Example 1
Show that \(\dfrac{3}{4}\) and \(\dfrac{6}{8}\) are equivalent fractions using:
 the number line
 squares
Solution
 We divide the number line into lengths of \(\dfrac{1}{4}\) and \(\dfrac{1}{8}\) and observe that \(\dfrac{3}{4}\) and \(\dfrac{6}{8}\) are at the same point on the number line.
Detailed description  The two equal squares below are divided into four and eight equal parts respectively. We can see that \(\dfrac{3}{4}\) is the same area as \(\dfrac{6}{8}\).
Detailed description
Example 2
Fill in the boxes to complete the equivalent fractions:
 \(\dfrac{1}{5}=\dfrac{\Box}{20}=\dfrac{\Box}{25}=\dfrac{\Box}{60}\)
 \(\dfrac{3}{5}=\dfrac{18}{\Box}=\dfrac{\Box}{55}=\dfrac{21}{\Box}\)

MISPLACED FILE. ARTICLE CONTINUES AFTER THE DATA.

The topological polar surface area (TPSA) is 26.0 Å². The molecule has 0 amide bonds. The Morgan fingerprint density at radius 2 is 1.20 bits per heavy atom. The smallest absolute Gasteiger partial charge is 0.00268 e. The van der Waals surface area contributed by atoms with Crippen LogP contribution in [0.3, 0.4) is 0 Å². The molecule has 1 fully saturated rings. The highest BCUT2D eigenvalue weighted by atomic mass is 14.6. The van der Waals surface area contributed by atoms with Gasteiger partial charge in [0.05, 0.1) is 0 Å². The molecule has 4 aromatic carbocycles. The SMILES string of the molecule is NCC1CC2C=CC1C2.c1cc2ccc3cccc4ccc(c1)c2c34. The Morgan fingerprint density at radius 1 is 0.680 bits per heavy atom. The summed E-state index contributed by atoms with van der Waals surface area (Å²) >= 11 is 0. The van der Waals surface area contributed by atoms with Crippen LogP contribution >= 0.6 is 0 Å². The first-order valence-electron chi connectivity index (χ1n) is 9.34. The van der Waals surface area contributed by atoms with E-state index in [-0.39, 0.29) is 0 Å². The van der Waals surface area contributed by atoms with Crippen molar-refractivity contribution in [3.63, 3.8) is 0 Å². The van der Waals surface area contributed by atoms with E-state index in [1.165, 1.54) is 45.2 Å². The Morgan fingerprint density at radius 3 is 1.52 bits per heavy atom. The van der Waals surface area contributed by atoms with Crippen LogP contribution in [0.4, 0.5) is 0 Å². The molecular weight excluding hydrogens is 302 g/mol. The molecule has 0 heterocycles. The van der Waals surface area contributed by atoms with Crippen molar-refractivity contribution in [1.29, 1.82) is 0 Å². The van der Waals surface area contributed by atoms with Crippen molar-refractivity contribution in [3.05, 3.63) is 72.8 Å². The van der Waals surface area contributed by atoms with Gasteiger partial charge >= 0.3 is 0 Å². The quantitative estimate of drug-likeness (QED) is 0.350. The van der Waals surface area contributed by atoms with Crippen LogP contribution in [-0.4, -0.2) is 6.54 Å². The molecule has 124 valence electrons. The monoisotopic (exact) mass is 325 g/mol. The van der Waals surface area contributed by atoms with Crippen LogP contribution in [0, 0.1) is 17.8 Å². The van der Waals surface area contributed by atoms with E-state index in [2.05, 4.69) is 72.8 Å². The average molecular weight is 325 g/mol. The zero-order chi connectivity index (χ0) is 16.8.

Solution
 \begin{align}\dfrac{1}{5}=\dfrac{4}{20}&\hspace{30mm}(5 × 4 = 20\ \text{and}\ 1 × 4 = 4)\\\\ \dfrac{1}{5}=\dfrac{5}{25}&\hspace{30mm}(5 × 5 = 25\ \text{and}\ 1 × 5 = 5)\\\\ \dfrac{1}{5}=\dfrac{12}{60}&\hspace{30mm}(5 × 12 = 60\ \text{and}\ 1 × 12 = 12)\end{align}

\begin{align}\dfrac{3}{5}=\dfrac{18}{30}&\hspace{30mm}(3 × 6 = 18\ \text{and}\ 5 × 6 = 30)\\\\ \dfrac{3}{5}=\dfrac{33}{55}&\hspace{30mm}(5 × 11 = 55\ \text{and}\ 3 × 11 = 33)\\\\ \dfrac{3}{5}=\dfrac{21}{35}&\hspace{30mm}(3 × 7 = 21\ \text{and}\ 5 × 7 = 35)\end{align}
Example 3
Simplify \(\dfrac{21}{24}\)
Solution
\(\dfrac{21}{24}=\dfrac{\color{red}{\setminus}\hspace{4mm}{21^7}}{\color{red}{\setminus}\hspace{4mm}{24^8}}=\dfrac{7}{8}\)
So the simplest form is \(\dfrac{7}{8}\).